H3N2 Influenza Cases Rising in India: How to Use the H3N2 Test Kit?
As experts are warning the world that the flu appears to have returned to its pre-pandemic activity, several states in India are witnessing significant surges in H3N2 influenza virus cases. City hospitals in several states, including Maharashtra, Gujarat, Odisha, and Haryana, are reporting spikes in H3N2 cases, and the death toll due to the virus has recently reached nine. According to the latest data the Ministry of Health shared, 451 cases of the H3N2 variant have been reported in India from January 2 to March 5. Together with H3N2, many states in the country are also experiencing spikes in SARS-CoV-2 and H1N1 cases. According to the Ministry of Health, the number of COVID-19 cases currently stands at 4623, with an active caseload of 0.01 percent. As of February 28, H1N1 cases have also reached a total of 955, the majority of which were reported from Tamil Nadu, Gujarat, Kerala, and Punjab.
Meanwhile, the 38th meeting of the Delhi Disaster Management Authority (DDMA) took place to evaluate the current outbreaks of H3N2, H1N1, and COVID-19. Many state governments have also issued advisories and started campaigns to urge people to follow precautionary measures such as masking, physical distance, sanitation, and hand hygiene. Read along to learn more about influenza H3N2, its symptoms, and its detection via the H3N2 Test Kit.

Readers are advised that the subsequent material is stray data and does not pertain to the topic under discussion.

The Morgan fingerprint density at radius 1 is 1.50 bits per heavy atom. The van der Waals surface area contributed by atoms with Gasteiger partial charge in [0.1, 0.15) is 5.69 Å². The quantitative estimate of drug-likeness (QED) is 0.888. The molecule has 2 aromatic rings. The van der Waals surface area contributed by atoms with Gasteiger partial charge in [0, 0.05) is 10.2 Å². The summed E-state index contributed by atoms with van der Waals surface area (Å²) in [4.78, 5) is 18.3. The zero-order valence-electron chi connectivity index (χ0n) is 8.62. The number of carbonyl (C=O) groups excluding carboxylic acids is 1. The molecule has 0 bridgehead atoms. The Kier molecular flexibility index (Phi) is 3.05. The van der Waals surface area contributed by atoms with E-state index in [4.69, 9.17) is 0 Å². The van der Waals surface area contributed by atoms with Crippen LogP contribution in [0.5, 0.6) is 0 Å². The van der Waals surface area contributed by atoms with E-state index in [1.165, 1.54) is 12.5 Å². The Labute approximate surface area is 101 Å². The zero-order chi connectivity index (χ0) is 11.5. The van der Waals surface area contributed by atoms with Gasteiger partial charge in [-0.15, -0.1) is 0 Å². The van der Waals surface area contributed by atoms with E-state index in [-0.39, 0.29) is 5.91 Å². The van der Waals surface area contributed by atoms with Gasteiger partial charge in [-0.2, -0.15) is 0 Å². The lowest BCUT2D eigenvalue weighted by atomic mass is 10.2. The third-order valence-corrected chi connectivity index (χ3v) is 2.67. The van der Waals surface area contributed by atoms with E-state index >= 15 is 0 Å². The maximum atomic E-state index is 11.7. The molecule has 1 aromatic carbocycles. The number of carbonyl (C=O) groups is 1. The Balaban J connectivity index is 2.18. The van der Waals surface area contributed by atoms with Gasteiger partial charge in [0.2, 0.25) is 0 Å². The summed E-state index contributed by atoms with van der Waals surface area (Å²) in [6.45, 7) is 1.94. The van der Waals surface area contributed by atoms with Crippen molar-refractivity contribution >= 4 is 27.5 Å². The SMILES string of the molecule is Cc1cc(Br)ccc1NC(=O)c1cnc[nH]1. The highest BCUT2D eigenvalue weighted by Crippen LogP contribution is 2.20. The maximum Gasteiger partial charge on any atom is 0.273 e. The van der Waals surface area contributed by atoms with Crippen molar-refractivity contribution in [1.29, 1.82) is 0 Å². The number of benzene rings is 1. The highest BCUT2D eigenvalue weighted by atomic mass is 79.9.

What is Influenza H3N2?
Influenza viruses are RNA viruses of the family Orthomyxoviridae. They are classified into four main types depending on their different antigenic and biological properties: influenza A, B, C, and D. Among these, influenza C and influenza D have not been observed to cause human disease of any concern. While the impact of influenza B has been limited to epidemics of mild to moderate severity, influenza A has so far been responsible for every influenza pandemic and the majority of the influenza epidemics in human history, including the Spanish Flu (1918), Asian Flu (1957), Hong Kong Flu (1968), Bird Flu (2004), and Swine Flu (2009).
Influenza A has more than 110 subtypes which are named according to the two major antigenic glycoproteins on their surface, hemagglutinin (H) and neuraminidase (N). H3N2 is a subtype of influenza A that has been associated with more severe disease, higher rates of hospitalization, and increased mortality among all age groups relative to other subtypes of influenza A and influenza B. Apart from the 2009 H1N1 pandemic flu, the three influenza seasons dominated by the H3N2 subtype were observed to cause the highest mortality rates among all influenza seasons between 2003 and 2013. The H3N2 subtype is also known to be responsible for the Hong Kong Flu pandemic (1968-1969) and the Fujian human flu (2003), which has led to severe disease, significant spikes in hospital admissions, and major death tolls across large populations.
Which symptoms should you watch out for?